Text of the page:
An anonymously submitted photo posted to Twitter shows graffiti on the wall of Razzals Sports Bar & Grill in Lake Stevens. Part of this image has been manipulated by The Herald to obscure an obscenity. (Emerald City Anti-fascists via Twitter)

An anonymously submitted photo posted to Twitter shows graffiti on the wall of Razzals Sports Bar & Grill in Lake Stevens. Part of this image has been manipulated by The Herald to obscure an obscenity. (Emerald City Anti-fascists via Twitter)

Lake Stevens bar vandalized as rumors of a hate group swirl

The Proud Boys were said to be meeting at Razzals Bar & Grill. The owners temporarily closed shop.

LAKE STEVENS — Rumors claiming that a Lake Stevens bar has been hosting a far-right group called the Proud Boys has apparently led to vandalism, as well as the owners temporarily closing shop.

In a Facebook post, the owners of Razzals Bar & Grill, located on 4th Street NE off Highway 9, said they would be closed Friday and Saturday “in consideration of the safety of our community and employees.”

“Razzals Ownership does not condone or side with any groups or organizations that promote violence, racial or sexual bias of any kind,” the post said. “Razzals is currently and has been a ‘Family Friendly’ Sports Bar that serves the Lake Stevens Community.”

Prior to the posting, sometime Thursday night or Friday morning, the bar had been tagged with at least three messages. Photos show graffiti saying “NO NAZIS IN OUR TOWN” and “(Expletive) NAZI PROUDBOYS!”

A dumpster fire outside of the business also had been reported, Lake Stevens police Cmdr. Jeff Beazizo said. He said there were no witnesses, cameras or any other evidence indicating the cause of the fire. Police didn’t see the graffiti when they were at the scene and only learned of it when told by a Daily Herald reporter. Beazizo said it was possible the building had been tagged after police left the premises.

A woman who answered the phone at the business Friday declined to comment.

Proud Boys, founded in 2016 by Vice Media co-founder Gavin McInnes, has been labeled as a hate group by the Southern Poverty Law Center and has drawn the attention of the FBI. Members are known for promoting political violence as well as anti-Muslim and misogynistic rhetoric.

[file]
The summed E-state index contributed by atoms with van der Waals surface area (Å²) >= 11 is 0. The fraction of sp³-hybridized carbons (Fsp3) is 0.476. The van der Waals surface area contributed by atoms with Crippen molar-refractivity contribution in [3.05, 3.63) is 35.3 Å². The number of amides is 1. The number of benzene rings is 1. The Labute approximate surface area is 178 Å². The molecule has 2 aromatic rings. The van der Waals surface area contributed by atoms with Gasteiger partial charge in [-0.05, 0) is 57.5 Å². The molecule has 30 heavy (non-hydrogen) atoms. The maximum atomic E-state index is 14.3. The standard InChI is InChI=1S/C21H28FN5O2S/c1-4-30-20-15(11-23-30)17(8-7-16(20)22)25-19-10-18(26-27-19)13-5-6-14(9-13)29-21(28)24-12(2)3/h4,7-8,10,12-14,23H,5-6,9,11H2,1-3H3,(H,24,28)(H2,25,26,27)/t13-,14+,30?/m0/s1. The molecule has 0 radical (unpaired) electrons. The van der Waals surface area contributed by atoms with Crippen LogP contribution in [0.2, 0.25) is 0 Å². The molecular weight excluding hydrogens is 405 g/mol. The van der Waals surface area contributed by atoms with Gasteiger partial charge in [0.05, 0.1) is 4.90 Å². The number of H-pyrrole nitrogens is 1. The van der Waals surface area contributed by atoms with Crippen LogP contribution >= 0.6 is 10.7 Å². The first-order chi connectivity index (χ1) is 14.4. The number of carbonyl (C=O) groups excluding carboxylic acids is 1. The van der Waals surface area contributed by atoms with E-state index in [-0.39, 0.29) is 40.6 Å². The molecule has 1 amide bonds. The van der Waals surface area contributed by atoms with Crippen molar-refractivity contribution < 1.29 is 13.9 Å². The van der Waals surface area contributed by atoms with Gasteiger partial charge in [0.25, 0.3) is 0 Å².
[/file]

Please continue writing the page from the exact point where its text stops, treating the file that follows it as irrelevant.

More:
Rumors that the Proud Boys were meeting at the bar surfaced in the past week through social media posts depicting a photo of about 20 people, all holding up the OK sign, a symbol used with varying degrees of irony. The sign has risen in popularity in recent years among far-right groups and white supremacists. A Twitter user claiming to be affiliated with a local chapter of the Proud Boys claimed they regularly met at the bar.

A Lake Stevens resident, Terry Bockovich, wrote a Facebook post decrying the gatherings.

“Allowing their patronage and the patrons hosting their meetings at this location is well known,” she wrote. “Please join me in making a stand and sending a message that hate is not welcome in our communities. If they move to another location, PLEASE let the business know so they can be proactive.”

Bockovich, director of Down to Earth Community Gardens, said she was harassed by people claiming to be with the Proud Boys during the most recent elections, for supporting candidates that the far-right group opposed. Information about where she lived was shared online and purported members sent her what she considered threats.

Bockovich said she hasn’t let the messages interfere with her day-to-day life.

Others have reported similar harassment to authorities. Dan Myers, who runs a Facebook group called Lake Stevens Community Politics, said he received messages from anonymous social media accounts as recently as Thursday night, including one saying, “You want war boi?” His wife also has received messages, he said.

The accuracy of statements made by people tying themselves to the local Proud Boys group is unclear.

A man claiming to be a Proud Boys member, who identified himself as Daniel Lyons Scott of Snohomish County, said the local chapter has existed for more than a year, but wouldn’t say how it started and gave only vague details about how the members first met. He said they held monthly meetings, typically at bars.

Scott indicated the group was no longer welcome at Razzals, and would search for another local bar to meet at in the future.

Bockovich and Myers said they didn’t agree with vandalizing a business. But in speaking publicly, they said they wanted to send a clear message against hate groups gathering here.

“The goal was never to cause any harm, in any way, to a local business,” Bockovich said. “The idea is let’s not welcome this in our community. Anywhere that they move, let the businesses know they’re not going to be welcome there.”

Clarification: The Proud Boys far-right group has attracted the attention of the FBI, but the agency has not characterized it as extremist. This story previously mischaracterized the agency’s assessment of the organization.

Zachariah Bryan: 425-339-3431; Twitter: @zachariahtb.

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